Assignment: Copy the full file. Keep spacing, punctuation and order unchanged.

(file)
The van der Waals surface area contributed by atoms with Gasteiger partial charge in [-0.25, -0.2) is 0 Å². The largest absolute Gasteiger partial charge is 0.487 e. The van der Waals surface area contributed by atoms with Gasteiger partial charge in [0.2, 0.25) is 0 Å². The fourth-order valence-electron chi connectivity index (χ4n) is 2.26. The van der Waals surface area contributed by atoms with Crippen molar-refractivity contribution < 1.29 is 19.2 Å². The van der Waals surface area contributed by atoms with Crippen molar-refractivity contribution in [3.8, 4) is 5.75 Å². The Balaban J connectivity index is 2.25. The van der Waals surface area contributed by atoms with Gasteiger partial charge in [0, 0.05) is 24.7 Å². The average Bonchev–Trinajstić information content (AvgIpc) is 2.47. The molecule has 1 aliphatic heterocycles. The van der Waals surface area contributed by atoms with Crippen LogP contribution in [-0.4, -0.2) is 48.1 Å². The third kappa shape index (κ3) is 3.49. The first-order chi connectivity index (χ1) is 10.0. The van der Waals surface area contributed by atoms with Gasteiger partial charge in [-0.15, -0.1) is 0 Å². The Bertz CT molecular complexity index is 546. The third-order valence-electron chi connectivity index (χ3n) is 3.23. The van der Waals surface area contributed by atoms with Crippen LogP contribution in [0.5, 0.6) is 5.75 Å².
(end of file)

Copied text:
The van der Waals surface area contributed by atoms with Gasteiger partial charge in [-0.25, -0.2) is 0 Å². The largest absolute Gasteiger partial charge is 0.487 e. The van der Waals surface area contributed by atoms with Gasteiger partial charge in [0.2, 0.25) is 0 Å². The fourth-order valence-electron chi connectivity index (χ4n) is 2.26. The van der Waals surface area contributed by atoms with Crippen molar-refractivity contribution < 1.29 is 19.2 Å². The van der Waals surface area contributed by atoms with Crippen molar-refractivity contribution in [3.8, 4) is 5.75 Å². The Balaban J connectivity index is 2.25. The van der Waals surface area contributed by atoms with Gasteiger partial charge in [0, 0.05) is 24.7 Å². The average Bonchev–Trinajstić information content (AvgIpc) is 2.47. The molecule has 1 aliphatic heterocycles. The van der Waals surface area contributed by atoms with Crippen LogP contribution in [-0.4, -0.2) is 48.1 Å². The third kappa shape index (κ3) is 3.49. The first-order chi connectivity index (χ1) is 10.0. The van der Waals surface area contributed by atoms with Gasteiger partial charge in [-0.15, -0.1) is 0 Å². The Bertz CT molecular complexity index is 546. The third-order valence-electron chi connectivity index (χ3n) is 3.23. The van der Waals surface area contributed by atoms with Crippen LogP contribution in [0.5, 0.6) is 5.75 Å².